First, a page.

Nine Casinos petition the Pennsylvania Gaming Control Board to conduct interactive gaming

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DAUPHIN COUNTY, Pa.– The Pennsylvania Gaming Control Board today announced that it has received nine petitions from casino license holders requesting approval to conduct Interactive Gaming (iGaming) in the Commonwealth.

All of the petitions received are requesting approval to conduct:

·         Non-Peer-to-Peer interactive games which simulates slot machines;

·         Non-Peer-to-Peer interactive games which simulates table games; and,

·         Peer-to-Peer interactive games which simulates poker.

Petitions were received from the following casino license holders:

·         Greenwood Gaming and Entertainment, Inc., operator of the Parx Casino (received July 12, 2018)

·         Stadium Casino, LLC, licensed to operate the unopened Live! Hotel and Casino Philadelphia (received July 13, 2018)

·         Mount Airy #1, LLC, operator of Mount Airy Casino Resort (received July 13, 2018)

·         Sands Bethworks Gaming, LLC, operator of the Sands Casino Resort Bethlehem (received July 16, 2018)

·         Mountainview Thoroughbred Racing Association, LLC, operator of Hollywood Casino at Penn National Race Course (received July 16, 2018)

·         Valley Forge Convention Center Partners, LP, operator of Valley Forge Casino Resort (received July 16, 2018)

·         Chester Downs and Marina, LLC, operator of Harrah’s Philadelphia Casino & Racetrack (received July 16, 2018)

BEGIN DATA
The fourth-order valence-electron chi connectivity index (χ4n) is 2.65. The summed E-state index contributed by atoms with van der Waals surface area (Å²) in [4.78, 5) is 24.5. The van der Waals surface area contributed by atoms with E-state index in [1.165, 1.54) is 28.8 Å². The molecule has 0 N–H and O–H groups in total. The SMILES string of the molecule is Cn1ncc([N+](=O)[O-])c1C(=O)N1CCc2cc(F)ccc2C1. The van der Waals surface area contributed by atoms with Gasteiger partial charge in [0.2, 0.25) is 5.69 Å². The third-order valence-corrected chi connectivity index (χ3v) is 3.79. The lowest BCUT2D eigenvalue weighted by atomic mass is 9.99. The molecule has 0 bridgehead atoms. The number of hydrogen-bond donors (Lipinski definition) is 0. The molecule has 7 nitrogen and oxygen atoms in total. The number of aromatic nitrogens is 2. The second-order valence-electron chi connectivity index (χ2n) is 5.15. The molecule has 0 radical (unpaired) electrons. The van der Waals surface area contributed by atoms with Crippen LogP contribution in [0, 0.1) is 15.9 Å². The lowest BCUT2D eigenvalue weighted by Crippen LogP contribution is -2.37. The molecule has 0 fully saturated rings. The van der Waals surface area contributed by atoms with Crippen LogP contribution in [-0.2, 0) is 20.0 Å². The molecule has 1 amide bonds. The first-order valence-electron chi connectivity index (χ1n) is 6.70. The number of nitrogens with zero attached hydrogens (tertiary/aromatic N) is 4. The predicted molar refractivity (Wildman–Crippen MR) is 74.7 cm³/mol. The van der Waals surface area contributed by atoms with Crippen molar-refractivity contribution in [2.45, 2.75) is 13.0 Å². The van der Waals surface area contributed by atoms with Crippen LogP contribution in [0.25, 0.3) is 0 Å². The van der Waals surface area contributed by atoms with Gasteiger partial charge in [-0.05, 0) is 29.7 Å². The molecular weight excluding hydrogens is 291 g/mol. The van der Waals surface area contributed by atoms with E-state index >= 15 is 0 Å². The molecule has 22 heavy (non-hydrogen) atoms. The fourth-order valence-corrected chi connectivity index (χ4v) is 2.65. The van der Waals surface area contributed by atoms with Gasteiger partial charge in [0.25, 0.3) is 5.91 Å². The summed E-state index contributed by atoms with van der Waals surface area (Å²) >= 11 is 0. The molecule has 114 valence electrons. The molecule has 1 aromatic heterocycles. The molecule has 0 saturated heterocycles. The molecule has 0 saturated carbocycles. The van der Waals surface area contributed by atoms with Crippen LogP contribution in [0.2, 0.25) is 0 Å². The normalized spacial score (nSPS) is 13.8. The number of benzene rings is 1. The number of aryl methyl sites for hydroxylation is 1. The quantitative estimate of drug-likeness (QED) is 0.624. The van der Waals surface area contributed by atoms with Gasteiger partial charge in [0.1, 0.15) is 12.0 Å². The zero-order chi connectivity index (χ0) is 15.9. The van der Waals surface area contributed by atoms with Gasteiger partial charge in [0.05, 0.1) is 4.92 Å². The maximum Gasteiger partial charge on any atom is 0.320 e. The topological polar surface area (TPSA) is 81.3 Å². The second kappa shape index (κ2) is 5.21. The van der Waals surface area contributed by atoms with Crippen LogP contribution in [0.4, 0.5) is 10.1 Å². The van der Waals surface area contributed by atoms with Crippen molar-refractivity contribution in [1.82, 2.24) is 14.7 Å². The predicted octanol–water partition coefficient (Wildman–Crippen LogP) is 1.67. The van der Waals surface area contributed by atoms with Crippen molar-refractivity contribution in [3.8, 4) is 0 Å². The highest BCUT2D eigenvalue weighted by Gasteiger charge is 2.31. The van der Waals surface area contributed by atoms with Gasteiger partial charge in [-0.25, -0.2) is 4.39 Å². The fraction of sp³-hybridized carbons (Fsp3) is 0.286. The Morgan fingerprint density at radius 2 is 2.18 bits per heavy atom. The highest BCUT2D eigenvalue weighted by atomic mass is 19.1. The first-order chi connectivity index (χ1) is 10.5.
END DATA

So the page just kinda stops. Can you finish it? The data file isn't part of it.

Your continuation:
·         Holdings Acquisition Co., LP, operator of the Rivers Casino (received July 16, 2018)

·         Sugarhouse HSP Gaming, LP, operator of SugarHouse Casino (received July 16, 2018)

By submitting the petitions by Monday, July 16, 2018, these casino license holders can obtain approval to conduct all three of the categories of interactive games for an authorization fee of $10 million.  Until August 14, 2018, casino license holders can still petition the Board to conduct all three or some of the categories of interactive games for an authorization fee of $4 million for each.

Should interactive gaming certificates remain after the 120-day period, the Board may set a time for when it would begin accepting petitions from qualified gaming entities to conduct interactive games in all or some of the categories.

Per Act 42 of 2017, the Board must approve or deny a petition for interactive gaming within 90 days of determining the petition is complete.

The fee appropriate to the category or categories of games to be operated is due no later than 60 days after the Board gives approval to a petition to operate iGaming.

Penn National offered this statement regarding the application to operate casino-style gambling online in Pennsylvania:

“While we remain disappointed with the state’s exorbitantly high tax rate, we have decided to proceed with the hope that we can continue to work to bring the tax in line with what other gaming jurisdictions around the world have instituted. Simply put, we’ve chosen to have a seat at the table in which we can share with the state our results and continue to educate them on why a competitive tax rate is ultimately a win-win for the state and the operator.”

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